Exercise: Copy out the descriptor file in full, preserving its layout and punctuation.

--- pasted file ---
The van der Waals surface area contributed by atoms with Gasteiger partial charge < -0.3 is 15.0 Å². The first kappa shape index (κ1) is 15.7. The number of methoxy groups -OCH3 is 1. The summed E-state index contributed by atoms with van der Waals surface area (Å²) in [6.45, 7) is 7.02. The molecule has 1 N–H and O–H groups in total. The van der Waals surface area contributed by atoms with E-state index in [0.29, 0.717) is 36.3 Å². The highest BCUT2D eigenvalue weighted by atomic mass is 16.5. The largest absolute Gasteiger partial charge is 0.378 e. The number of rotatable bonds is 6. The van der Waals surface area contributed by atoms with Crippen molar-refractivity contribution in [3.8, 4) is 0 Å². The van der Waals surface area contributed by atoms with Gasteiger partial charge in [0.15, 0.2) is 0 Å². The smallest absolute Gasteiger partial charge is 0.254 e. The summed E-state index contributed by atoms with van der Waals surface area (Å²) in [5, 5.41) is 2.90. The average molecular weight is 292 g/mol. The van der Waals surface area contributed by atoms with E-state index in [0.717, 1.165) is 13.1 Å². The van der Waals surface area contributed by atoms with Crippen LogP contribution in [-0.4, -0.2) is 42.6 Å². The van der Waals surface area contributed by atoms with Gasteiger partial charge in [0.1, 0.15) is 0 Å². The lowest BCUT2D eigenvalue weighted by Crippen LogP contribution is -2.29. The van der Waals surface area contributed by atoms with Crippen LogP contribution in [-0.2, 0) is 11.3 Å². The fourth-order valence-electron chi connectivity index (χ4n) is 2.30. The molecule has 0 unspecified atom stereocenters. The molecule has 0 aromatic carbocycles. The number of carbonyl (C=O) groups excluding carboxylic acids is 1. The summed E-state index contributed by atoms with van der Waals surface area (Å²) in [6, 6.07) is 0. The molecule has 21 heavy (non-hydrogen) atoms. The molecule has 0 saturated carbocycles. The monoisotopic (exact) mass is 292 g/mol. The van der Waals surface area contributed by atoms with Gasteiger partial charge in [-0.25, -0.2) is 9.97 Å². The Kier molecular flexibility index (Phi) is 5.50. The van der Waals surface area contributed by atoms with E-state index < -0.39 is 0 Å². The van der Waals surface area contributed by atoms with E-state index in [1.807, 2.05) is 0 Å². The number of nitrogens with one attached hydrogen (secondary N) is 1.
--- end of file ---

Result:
The van der Waals surface area contributed by atoms with Gasteiger partial charge < -0.3 is 15.0 Å². The first kappa shape index (κ1) is 15.7. The number of methoxy groups -OCH3 is 1. The summed E-state index contributed by atoms with van der Waals surface area (Å²) in [6.45, 7) is 7.02. The molecule has 1 N–H and O–H groups in total. The van der Waals surface area contributed by atoms with E-state index in [0.29, 0.717) is 36.3 Å². The highest BCUT2D eigenvalue weighted by atomic mass is 16.5. The largest absolute Gasteiger partial charge is 0.378 e. The number of rotatable bonds is 6. The van der Waals surface area contributed by atoms with Crippen molar-refractivity contribution in [3.8, 4) is 0 Å². The van der Waals surface area contributed by atoms with Gasteiger partial charge in [0.15, 0.2) is 0 Å². The smallest absolute Gasteiger partial charge is 0.254 e. The summed E-state index contributed by atoms with van der Waals surface area (Å²) in [5, 5.41) is 2.90. The average molecular weight is 292 g/mol. The van der Waals surface area contributed by atoms with E-state index in [0.717, 1.165) is 13.1 Å². The van der Waals surface area contributed by atoms with Crippen LogP contribution in [-0.4, -0.2) is 42.6 Å². The van der Waals surface area contributed by atoms with Gasteiger partial charge in [0.1, 0.15) is 0 Å². The lowest BCUT2D eigenvalue weighted by Crippen LogP contribution is -2.29. The van der Waals surface area contributed by atoms with Crippen LogP contribution in [-0.2, 0) is 11.3 Å². The fourth-order valence-electron chi connectivity index (χ4n) is 2.30. The molecule has 0 unspecified atom stereocenters. The molecule has 0 aromatic carbocycles. The number of carbonyl (C=O) groups excluding carboxylic acids is 1. The summed E-state index contributed by atoms with van der Waals surface area (Å²) in [6, 6.07) is 0. The molecule has 21 heavy (non-hydrogen) atoms. The molecule has 0 saturated carbocycles. The monoisotopic (exact) mass is 292 g/mol. The van der Waals surface area contributed by atoms with Gasteiger partial charge in [-0.25, -0.2) is 9.97 Å². The Kier molecular flexibility index (Phi) is 5.50. The van der Waals surface area contributed by atoms with E-state index < -0.39 is 0 Å². The van der Waals surface area contributed by atoms with E-state index in [1.807, 2.05) is 0 Å². The number of nitrogens with one attached hydrogen (secondary N) is 1.